Spotlight on the Gut-Brain Axis

Program Date: 30 September 2020
Publication Date: 23 November 2020
Continuing Education Units: Nurse Contact: 1.0; Dietitian CPEU: 1.0

Course Description:

In this course, you’ll review a brief historical perspective on the “new” phenomenon of the gut microbiota and the gut-brain axis; examine how the microbiota is acquired and how to feed the gut-brain axis in infancy and early childhood; and discuss the mechanisms for how nutrition can influence the function of the gut-brain axis. Originally presented as a live webinar on September 30, 2020.

Course Objectives:

•Tell a brief historical perspective on the “new” phenomenon of the gut microbiota and the gut-brain axis.
•Examine how the microbiota is acquired and how to feed the gut-brain axis in infancy and early childhood.
•Review the mechanisms for how nutrition can influence the function of the gut-brain axis and improve cognitive and immune function.
  • CDR Level: 2
  • Performance Indicators: 8.1.2, 8.1.3, 8.3.4
  • Run Time: 51

Course Instructor Bio(s)

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Lisa Renzi-Hammond, PhD

Assistant Professor, Dept of Health Promotion & Behavior
Assistant Professor & Interdisciplinary Group Lead,
Integrated Life Sciences Program
Division of Neuroscience
University of Georgia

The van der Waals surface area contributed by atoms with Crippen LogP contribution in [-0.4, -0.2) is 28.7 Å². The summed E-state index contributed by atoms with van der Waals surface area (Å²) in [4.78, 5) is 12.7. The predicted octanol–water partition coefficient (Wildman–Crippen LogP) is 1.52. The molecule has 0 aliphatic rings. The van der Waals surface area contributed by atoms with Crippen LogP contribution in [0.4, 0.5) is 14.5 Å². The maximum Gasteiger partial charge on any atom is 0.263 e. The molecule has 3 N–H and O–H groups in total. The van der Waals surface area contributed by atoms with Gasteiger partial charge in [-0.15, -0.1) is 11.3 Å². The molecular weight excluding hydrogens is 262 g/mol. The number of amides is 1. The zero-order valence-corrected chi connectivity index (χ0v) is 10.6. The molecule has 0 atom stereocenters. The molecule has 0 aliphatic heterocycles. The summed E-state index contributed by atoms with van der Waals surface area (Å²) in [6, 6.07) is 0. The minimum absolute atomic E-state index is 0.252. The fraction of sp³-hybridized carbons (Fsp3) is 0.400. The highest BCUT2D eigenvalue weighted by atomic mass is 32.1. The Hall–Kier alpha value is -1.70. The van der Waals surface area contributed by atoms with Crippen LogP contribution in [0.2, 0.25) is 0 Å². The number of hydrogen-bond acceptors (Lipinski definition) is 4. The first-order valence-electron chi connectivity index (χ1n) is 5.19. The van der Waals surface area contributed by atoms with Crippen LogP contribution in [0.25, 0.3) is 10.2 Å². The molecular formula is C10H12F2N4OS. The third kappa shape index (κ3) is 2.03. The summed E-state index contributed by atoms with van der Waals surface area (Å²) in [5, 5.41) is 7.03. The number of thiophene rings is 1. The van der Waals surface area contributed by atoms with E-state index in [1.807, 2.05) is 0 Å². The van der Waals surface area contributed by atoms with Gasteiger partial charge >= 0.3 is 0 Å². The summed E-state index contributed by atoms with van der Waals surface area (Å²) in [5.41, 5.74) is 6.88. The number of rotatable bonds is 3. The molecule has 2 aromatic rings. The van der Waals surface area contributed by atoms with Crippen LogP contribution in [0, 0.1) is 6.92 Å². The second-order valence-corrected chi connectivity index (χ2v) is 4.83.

Athens, GA, USA

Dr Lisa Renzi-Hammond earned her B.S., M.S. and doctorate degrees in from the Psychology Department at the University of Georgia. While at the University of Georgia, Dr Renzi-Hammond specialized in visual neuroscience and neurological development and studied the ways in which implementing behavioral changes influences vision system function, as well as risk for acquired ocular and neurological diseases.

Dr Renzi-Hammond completed her postdoctoral fellowship at the University of Texas at Austin as a member of three different disciplinary groups: the Center for Perceptual Systems, the Institute for Neuroscience, and the Nutrition Sciences Department. Dr Renzi-Hammond also served as a visiting scientist at the Jean Mayer USDA Human Nutrition Center on Aging at Tufts University in Boston, MA, where she was a member of the Carotenoids in Health Laboratory.

Following her graduate and post-graduate training, Dr Renzi-Hammond returned to the University of Georgia as faculty, where she founded the Human Biofactors Laboratory and published numerous peer-reviewed articles and book chapters on the topic of nutrition and visual and neurological function. She has presented this research in a wide variety of national and international venues. She is currently an Assistant Professor in the UGA College of Public Health, the UGA Neuroscience Program, and is adjunct faculty in the Behavioral and Brain Sciences Program in the Department of Psychology.

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